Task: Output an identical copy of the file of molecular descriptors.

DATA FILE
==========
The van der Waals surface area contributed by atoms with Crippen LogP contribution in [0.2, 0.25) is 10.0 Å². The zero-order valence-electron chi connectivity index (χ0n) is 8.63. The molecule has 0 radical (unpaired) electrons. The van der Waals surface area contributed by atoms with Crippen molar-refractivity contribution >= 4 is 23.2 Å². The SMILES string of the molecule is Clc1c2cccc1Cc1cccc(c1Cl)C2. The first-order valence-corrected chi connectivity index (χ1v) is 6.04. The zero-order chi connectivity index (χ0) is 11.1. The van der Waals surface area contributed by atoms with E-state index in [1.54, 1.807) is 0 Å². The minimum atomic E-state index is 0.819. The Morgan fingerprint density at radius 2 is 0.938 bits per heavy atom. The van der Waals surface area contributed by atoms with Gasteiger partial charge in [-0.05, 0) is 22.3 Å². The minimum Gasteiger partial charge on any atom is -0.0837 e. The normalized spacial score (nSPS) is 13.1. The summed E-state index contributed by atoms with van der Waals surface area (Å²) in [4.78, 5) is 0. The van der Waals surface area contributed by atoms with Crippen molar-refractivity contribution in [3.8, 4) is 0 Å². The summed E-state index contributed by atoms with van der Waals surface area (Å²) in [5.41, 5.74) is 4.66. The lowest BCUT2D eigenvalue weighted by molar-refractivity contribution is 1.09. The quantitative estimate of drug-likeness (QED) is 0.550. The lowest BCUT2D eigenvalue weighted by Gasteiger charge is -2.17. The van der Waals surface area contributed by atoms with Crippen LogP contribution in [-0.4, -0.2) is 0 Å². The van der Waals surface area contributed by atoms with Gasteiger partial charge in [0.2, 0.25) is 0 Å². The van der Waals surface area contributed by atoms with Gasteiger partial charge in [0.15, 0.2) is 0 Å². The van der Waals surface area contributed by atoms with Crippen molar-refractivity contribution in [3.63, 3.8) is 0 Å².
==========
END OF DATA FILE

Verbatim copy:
The van der Waals surface area contributed by atoms with Crippen LogP contribution in [0.2, 0.25) is 10.0 Å². The zero-order valence-electron chi connectivity index (χ0n) is 8.63. The molecule has 0 radical (unpaired) electrons. The van der Waals surface area contributed by atoms with Crippen molar-refractivity contribution >= 4 is 23.2 Å². The SMILES string of the molecule is Clc1c2cccc1Cc1cccc(c1Cl)C2. The first-order valence-corrected chi connectivity index (χ1v) is 6.04. The zero-order chi connectivity index (χ0) is 11.1. The van der Waals surface area contributed by atoms with E-state index in [1.54, 1.807) is 0 Å². The minimum atomic E-state index is 0.819. The Morgan fingerprint density at radius 2 is 0.938 bits per heavy atom. The van der Waals surface area contributed by atoms with Gasteiger partial charge in [-0.05, 0) is 22.3 Å². The minimum Gasteiger partial charge on any atom is -0.0837 e. The normalized spacial score (nSPS) is 13.1. The summed E-state index contributed by atoms with van der Waals surface area (Å²) in [4.78, 5) is 0. The van der Waals surface area contributed by atoms with Crippen molar-refractivity contribution in [3.8, 4) is 0 Å². The summed E-state index contributed by atoms with van der Waals surface area (Å²) in [5.41, 5.74) is 4.66. The lowest BCUT2D eigenvalue weighted by molar-refractivity contribution is 1.09. The quantitative estimate of drug-likeness (QED) is 0.550. The lowest BCUT2D eigenvalue weighted by Gasteiger charge is -2.17. The van der Waals surface area contributed by atoms with Crippen LogP contribution in [-0.4, -0.2) is 0 Å². The van der Waals surface area contributed by atoms with Gasteiger partial charge in [0.2, 0.25) is 0 Å². The van der Waals surface area contributed by atoms with Gasteiger partial charge in [0.15, 0.2) is 0 Å². The van der Waals surface area contributed by atoms with Crippen molar-refractivity contribution in [3.63, 3.8) is 0 Å².